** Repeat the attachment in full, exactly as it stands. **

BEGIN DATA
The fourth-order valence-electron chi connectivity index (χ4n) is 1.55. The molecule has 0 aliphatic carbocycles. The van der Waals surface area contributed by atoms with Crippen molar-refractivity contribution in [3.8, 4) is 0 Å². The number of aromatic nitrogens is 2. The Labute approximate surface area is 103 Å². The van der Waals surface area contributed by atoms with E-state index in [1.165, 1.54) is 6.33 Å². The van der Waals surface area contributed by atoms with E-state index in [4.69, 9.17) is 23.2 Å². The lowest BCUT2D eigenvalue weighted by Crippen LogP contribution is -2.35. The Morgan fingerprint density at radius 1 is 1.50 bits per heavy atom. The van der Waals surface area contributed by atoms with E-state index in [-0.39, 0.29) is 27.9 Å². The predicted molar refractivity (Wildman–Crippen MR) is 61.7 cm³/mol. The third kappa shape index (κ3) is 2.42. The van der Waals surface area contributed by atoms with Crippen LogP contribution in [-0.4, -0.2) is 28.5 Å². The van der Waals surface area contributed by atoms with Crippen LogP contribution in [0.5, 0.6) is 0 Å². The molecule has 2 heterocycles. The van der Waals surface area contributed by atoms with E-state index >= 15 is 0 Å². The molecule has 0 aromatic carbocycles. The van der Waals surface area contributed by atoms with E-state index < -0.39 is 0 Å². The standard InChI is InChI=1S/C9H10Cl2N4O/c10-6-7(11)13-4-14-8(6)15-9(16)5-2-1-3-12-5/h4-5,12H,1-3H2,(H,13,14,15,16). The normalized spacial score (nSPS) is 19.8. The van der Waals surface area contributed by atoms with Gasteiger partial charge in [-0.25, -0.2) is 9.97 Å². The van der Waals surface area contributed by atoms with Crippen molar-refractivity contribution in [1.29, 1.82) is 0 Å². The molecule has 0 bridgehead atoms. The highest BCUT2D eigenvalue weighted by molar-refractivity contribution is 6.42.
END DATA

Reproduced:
The fourth-order valence-electron chi connectivity index (χ4n) is 1.55. The molecule has 0 aliphatic carbocycles. The van der Waals surface area contributed by atoms with Crippen molar-refractivity contribution in [3.8, 4) is 0 Å². The number of aromatic nitrogens is 2. The Labute approximate surface area is 103 Å². The van der Waals surface area contributed by atoms with E-state index in [1.165, 1.54) is 6.33 Å². The van der Waals surface area contributed by atoms with E-state index in [4.69, 9.17) is 23.2 Å². The lowest BCUT2D eigenvalue weighted by Crippen LogP contribution is -2.35. The Morgan fingerprint density at radius 1 is 1.50 bits per heavy atom. The van der Waals surface area contributed by atoms with E-state index in [-0.39, 0.29) is 27.9 Å². The predicted molar refractivity (Wildman–Crippen MR) is 61.7 cm³/mol. The third kappa shape index (κ3) is 2.42. The van der Waals surface area contributed by atoms with Crippen LogP contribution in [-0.4, -0.2) is 28.5 Å². The van der Waals surface area contributed by atoms with Crippen LogP contribution in [0.5, 0.6) is 0 Å². The molecule has 2 heterocycles. The van der Waals surface area contributed by atoms with E-state index >= 15 is 0 Å². The molecule has 0 aromatic carbocycles. The van der Waals surface area contributed by atoms with E-state index < -0.39 is 0 Å². The standard InChI is InChI=1S/C9H10Cl2N4O/c10-6-7(11)13-4-14-8(6)15-9(16)5-2-1-3-12-5/h4-5,12H,1-3H2,(H,13,14,15,16). The normalized spacial score (nSPS) is 19.8. The van der Waals surface area contributed by atoms with Gasteiger partial charge in [-0.25, -0.2) is 9.97 Å². The van der Waals surface area contributed by atoms with Crippen molar-refractivity contribution in [1.29, 1.82) is 0 Å². The molecule has 0 bridgehead atoms. The highest BCUT2D eigenvalue weighted by molar-refractivity contribution is 6.42.